Eight Nobel Peace laureates have written to demand the release of the Five. Amnesty International has criticized their treatment as a violation of human rights, and 110 members of the British Parliament signed a letter to the U.S. in support of the Cuban Five.

To find out more, please visit:

Meet the Cuban Five

National Committee to Free the Cuban Five

These are a few of the higher profile political imprisonment cases in the United States. Here is a report from a Harvard Law Instructor on U.S. political prisoners:

The Reality of Political Prisoners in the United States: What September 11 Taught Us About Defending Them

In addition to political activists who face trumped-up charges, U.S. prisons contain political activists who intentionally face arrest. The media doesn’t report these events widely, but each year, many Americans are arrested while demonstrating against government policies. For example, thousands of activists, many of whom are faith-based, have been swept up in mass arrests for protesting at the School of the Americas. The School of the Americas (SOA) is a notorious U.S. military combat training facility for Latin American soldiers at Fort Benning, Georgia. Graduates include Central American death squad leaders and paramilitary colluders who have committed numerous atrocities included massacres, rape, and torture. In the wake of such controversy, the United States responded by changing the name of the school to the Western Hemisphere Institute for Security Cooperation. Each year protestors go to the School of the Americas to bear witness and shed light on the SOA. Nonviolent SOA protesters have cumulatively spent over 95 years in prison. To learn more, visit SOA Watch.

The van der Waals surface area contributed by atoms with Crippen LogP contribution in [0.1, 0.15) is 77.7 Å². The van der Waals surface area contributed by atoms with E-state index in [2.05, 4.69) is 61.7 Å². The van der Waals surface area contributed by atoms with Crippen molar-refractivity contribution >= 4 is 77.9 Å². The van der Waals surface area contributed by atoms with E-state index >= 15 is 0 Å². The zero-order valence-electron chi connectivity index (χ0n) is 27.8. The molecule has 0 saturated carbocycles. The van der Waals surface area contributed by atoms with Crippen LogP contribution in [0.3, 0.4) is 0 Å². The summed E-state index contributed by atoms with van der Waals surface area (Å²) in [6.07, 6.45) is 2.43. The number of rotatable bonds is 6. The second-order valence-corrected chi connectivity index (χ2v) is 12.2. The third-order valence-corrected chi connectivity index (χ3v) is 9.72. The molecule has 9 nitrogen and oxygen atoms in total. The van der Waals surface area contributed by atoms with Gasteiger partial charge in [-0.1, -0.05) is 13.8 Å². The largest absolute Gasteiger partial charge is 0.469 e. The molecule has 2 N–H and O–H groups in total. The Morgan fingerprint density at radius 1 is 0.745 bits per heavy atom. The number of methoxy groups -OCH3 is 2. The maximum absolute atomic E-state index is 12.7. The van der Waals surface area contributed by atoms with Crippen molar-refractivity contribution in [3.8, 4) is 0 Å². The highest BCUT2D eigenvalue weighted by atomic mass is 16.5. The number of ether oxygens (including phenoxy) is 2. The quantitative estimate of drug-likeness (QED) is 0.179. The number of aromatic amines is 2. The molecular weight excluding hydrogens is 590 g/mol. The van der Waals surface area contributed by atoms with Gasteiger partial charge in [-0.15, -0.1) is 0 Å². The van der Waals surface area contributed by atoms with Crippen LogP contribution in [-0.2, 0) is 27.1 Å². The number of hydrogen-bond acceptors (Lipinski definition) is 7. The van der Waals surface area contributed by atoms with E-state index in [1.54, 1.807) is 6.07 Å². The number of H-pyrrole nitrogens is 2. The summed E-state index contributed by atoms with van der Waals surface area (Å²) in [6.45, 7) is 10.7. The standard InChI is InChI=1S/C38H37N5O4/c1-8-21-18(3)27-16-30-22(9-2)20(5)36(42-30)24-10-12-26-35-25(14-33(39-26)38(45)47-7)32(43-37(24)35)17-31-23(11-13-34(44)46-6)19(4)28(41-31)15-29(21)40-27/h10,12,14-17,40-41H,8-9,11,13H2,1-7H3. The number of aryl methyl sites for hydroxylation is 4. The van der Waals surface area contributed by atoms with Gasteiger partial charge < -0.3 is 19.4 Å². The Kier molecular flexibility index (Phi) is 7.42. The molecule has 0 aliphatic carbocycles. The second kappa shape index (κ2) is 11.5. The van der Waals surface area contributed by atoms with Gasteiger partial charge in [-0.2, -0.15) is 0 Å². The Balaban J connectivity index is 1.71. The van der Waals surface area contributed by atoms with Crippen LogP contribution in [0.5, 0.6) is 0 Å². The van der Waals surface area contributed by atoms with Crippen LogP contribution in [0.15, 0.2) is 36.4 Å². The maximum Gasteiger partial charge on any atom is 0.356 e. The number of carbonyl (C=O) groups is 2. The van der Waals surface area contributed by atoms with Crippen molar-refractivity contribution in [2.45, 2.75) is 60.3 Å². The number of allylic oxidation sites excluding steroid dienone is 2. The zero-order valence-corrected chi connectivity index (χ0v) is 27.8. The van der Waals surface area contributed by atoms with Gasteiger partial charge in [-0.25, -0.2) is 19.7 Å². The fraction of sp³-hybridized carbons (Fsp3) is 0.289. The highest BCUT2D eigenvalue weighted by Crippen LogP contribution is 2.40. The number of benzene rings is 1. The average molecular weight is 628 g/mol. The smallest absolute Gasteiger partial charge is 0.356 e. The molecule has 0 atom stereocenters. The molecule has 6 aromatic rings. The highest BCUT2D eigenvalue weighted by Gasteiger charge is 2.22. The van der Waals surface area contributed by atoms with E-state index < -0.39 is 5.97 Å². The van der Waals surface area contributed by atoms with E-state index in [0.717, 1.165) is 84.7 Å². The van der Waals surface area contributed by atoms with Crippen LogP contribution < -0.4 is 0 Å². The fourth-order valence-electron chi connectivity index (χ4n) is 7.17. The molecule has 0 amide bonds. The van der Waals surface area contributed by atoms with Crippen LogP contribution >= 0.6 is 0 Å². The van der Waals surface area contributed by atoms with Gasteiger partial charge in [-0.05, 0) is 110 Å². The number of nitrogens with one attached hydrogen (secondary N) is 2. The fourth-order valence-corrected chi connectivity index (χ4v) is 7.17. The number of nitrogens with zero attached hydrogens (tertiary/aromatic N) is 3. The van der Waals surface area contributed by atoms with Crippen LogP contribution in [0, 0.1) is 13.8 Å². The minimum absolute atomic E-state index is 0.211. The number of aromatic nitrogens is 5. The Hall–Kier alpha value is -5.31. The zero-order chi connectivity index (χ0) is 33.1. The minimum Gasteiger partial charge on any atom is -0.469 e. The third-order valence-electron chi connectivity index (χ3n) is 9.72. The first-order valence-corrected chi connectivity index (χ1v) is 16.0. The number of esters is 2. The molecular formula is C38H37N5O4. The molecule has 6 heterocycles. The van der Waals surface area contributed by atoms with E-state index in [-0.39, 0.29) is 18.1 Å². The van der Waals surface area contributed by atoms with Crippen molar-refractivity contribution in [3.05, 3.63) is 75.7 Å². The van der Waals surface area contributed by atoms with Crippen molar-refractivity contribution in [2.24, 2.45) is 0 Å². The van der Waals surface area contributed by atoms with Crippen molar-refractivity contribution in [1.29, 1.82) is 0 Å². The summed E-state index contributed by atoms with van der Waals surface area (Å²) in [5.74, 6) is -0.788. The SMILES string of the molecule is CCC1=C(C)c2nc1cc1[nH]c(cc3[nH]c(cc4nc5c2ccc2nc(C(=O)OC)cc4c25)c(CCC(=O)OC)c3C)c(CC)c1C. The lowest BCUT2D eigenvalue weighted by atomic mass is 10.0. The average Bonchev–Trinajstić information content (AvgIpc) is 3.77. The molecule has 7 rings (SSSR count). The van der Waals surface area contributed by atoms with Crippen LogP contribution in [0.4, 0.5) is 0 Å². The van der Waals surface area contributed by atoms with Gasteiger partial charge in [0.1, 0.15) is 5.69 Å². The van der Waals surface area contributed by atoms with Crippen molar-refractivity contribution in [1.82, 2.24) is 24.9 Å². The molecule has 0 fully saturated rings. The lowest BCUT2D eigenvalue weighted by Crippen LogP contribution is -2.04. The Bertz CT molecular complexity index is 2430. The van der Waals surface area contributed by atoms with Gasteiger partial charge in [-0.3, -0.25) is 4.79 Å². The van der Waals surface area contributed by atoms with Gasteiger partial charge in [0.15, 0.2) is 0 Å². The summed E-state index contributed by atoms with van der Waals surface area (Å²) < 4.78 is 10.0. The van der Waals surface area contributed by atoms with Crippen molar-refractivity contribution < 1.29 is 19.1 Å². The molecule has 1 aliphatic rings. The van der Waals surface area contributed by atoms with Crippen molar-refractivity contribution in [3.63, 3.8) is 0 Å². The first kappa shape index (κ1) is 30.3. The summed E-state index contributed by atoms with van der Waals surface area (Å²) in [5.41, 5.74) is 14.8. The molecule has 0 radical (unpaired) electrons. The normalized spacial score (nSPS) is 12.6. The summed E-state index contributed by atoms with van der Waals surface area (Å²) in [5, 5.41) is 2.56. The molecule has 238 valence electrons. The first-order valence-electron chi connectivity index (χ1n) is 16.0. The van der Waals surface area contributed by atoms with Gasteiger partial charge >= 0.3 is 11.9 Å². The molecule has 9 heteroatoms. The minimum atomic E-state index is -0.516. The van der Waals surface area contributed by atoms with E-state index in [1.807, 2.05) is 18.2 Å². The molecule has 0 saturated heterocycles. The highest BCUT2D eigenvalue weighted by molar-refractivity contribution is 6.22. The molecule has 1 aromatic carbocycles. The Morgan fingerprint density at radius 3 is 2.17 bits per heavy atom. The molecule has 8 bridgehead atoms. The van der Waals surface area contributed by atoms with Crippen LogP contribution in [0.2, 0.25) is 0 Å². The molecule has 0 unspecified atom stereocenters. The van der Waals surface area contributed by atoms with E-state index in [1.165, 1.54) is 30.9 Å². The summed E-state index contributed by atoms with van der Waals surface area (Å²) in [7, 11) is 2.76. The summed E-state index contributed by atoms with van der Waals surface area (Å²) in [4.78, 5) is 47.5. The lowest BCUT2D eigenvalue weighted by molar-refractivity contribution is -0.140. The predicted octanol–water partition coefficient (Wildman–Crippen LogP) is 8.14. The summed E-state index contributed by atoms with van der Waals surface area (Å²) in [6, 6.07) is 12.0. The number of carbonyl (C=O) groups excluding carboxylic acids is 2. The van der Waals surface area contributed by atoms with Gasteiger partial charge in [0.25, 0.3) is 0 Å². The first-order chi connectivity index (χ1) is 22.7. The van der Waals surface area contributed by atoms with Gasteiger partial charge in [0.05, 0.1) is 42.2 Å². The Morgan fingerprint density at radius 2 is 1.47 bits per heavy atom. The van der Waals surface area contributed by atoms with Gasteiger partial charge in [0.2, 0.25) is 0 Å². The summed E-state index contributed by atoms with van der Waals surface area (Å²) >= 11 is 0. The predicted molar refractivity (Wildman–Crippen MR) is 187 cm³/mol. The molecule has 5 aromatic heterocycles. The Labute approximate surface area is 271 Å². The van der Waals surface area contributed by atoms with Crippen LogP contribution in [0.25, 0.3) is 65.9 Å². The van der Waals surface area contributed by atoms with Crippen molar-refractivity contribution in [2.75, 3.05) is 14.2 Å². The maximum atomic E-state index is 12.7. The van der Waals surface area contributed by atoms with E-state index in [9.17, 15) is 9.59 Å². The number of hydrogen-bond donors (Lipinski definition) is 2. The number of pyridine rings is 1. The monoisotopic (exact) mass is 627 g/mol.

This article is a production of Daisybrain: http://www.daisybrain.com. Please feel free to share widely.

For an update on U.S. political prisoners, please visit: U.S. Political Prisoners: an Update

For 5 reasons to stop the US drone assassination program, click the flower:


8 Responses to Political Prisoners in the United States

  1. […] This post was mentioned on Twitter by IT Blog Network, Eric Spears. Eric Spears said: Political Prisoners in the United States: http://wp.me/pEo6F-Ig […]


  2. […] More here: Political Prisoners in the United States « Daisybrain […]


  3. […] See the article here: Political Prisoners in the United States « Daisybrain […]


  4. Diane A. says:

    Keep me informed and tell me what I need to do as a fellow citizen.


  5. Nick Velvet says:

    The US has a long history of political prisoners. Im glad to see you write about it.
    For 20 years I was the “secretary” I guess for this political prisoner, turning his letters from max prisons into essays I distributed. Then the magiks of the Innertubes!
    As you see, the essays ae divided into three catagories.
    Ray made parole 7 years ago, lives in a cabin over in Maine.


  6. Management Courses…

    […]Political Prisoners in the United States « Daisybrain[…]…


  7. talented inventive youthful designer…

    […]Political Prisoners in the United States « Daisybrain[…]…


  8. Simon says:

    I couldn’t agree more. Free Bradley Manning, and all the other political prisoners held in the United States. Before we criticize China and other parts of the world, let’s look in our own backyard. If we don’t do so, we have no moral credibility. Free Bradley Manning, courageous whistleblower, The man should be released immediately and awarded the Nobel Peace Prize.


Leave a Reply

Fill in your details below or click an icon to log in:

WordPress.com Logo

You are commenting using your WordPress.com account. Log Out /  Change )

Facebook photo

You are commenting using your Facebook account. Log Out /  Change )

Connecting to %s

%d bloggers like this: